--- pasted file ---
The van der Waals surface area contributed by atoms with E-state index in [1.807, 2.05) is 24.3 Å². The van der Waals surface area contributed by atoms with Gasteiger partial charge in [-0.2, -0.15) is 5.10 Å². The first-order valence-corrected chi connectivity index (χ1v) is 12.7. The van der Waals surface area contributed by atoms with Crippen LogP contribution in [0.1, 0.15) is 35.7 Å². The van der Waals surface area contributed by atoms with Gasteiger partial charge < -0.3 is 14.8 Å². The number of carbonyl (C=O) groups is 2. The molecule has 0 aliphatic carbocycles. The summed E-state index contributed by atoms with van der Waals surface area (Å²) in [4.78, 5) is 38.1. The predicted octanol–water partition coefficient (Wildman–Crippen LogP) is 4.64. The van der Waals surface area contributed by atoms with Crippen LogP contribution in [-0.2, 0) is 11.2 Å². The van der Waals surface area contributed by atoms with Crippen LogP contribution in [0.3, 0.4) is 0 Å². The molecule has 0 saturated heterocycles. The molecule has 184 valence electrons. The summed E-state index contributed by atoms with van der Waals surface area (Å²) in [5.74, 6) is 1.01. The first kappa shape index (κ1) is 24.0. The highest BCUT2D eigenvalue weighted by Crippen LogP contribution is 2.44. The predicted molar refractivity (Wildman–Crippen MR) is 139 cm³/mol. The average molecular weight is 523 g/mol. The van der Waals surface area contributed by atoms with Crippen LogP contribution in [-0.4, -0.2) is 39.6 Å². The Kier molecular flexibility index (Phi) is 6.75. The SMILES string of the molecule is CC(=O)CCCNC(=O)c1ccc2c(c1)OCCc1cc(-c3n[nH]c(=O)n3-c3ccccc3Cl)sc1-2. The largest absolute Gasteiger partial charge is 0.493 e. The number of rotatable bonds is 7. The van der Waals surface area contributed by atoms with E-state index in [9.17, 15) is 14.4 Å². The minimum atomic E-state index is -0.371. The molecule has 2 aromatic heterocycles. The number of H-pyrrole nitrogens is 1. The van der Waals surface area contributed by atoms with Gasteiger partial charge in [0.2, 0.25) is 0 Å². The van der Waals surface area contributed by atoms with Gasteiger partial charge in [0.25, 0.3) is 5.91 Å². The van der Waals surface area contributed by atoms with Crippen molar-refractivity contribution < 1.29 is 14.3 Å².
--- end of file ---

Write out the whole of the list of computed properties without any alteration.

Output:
The van der Waals surface area contributed by atoms with E-state index in [1.807, 2.05) is 24.3 Å². The van der Waals surface area contributed by atoms with Gasteiger partial charge in [-0.2, -0.15) is 5.10 Å². The first-order valence-corrected chi connectivity index (χ1v) is 12.7. The van der Waals surface area contributed by atoms with Crippen LogP contribution in [0.1, 0.15) is 35.7 Å². The van der Waals surface area contributed by atoms with Gasteiger partial charge < -0.3 is 14.8 Å². The number of carbonyl (C=O) groups is 2. The molecule has 0 aliphatic carbocycles. The summed E-state index contributed by atoms with van der Waals surface area (Å²) in [4.78, 5) is 38.1. The predicted octanol–water partition coefficient (Wildman–Crippen LogP) is 4.64. The van der Waals surface area contributed by atoms with Crippen LogP contribution in [-0.2, 0) is 11.2 Å². The van der Waals surface area contributed by atoms with Crippen LogP contribution in [0.3, 0.4) is 0 Å². The molecule has 0 saturated heterocycles. The molecule has 184 valence electrons. The summed E-state index contributed by atoms with van der Waals surface area (Å²) in [5.74, 6) is 1.01. The first kappa shape index (κ1) is 24.0. The highest BCUT2D eigenvalue weighted by Crippen LogP contribution is 2.44. The predicted molar refractivity (Wildman–Crippen MR) is 139 cm³/mol. The average molecular weight is 523 g/mol. The van der Waals surface area contributed by atoms with Crippen LogP contribution in [-0.4, -0.2) is 39.6 Å². The Kier molecular flexibility index (Phi) is 6.75. The SMILES string of the molecule is CC(=O)CCCNC(=O)c1ccc2c(c1)OCCc1cc(-c3n[nH]c(=O)n3-c3ccccc3Cl)sc1-2. The largest absolute Gasteiger partial charge is 0.493 e. The number of rotatable bonds is 7. The van der Waals surface area contributed by atoms with E-state index in [9.17, 15) is 14.4 Å². The minimum atomic E-state index is -0.371. The molecule has 2 aromatic heterocycles. The number of H-pyrrole nitrogens is 1. The van der Waals surface area contributed by atoms with Gasteiger partial charge in [0.2, 0.25) is 0 Å². The van der Waals surface area contributed by atoms with Gasteiger partial charge in [0.25, 0.3) is 5.91 Å². The van der Waals surface area contributed by atoms with Crippen molar-refractivity contribution < 1.29 is 14.3 Å².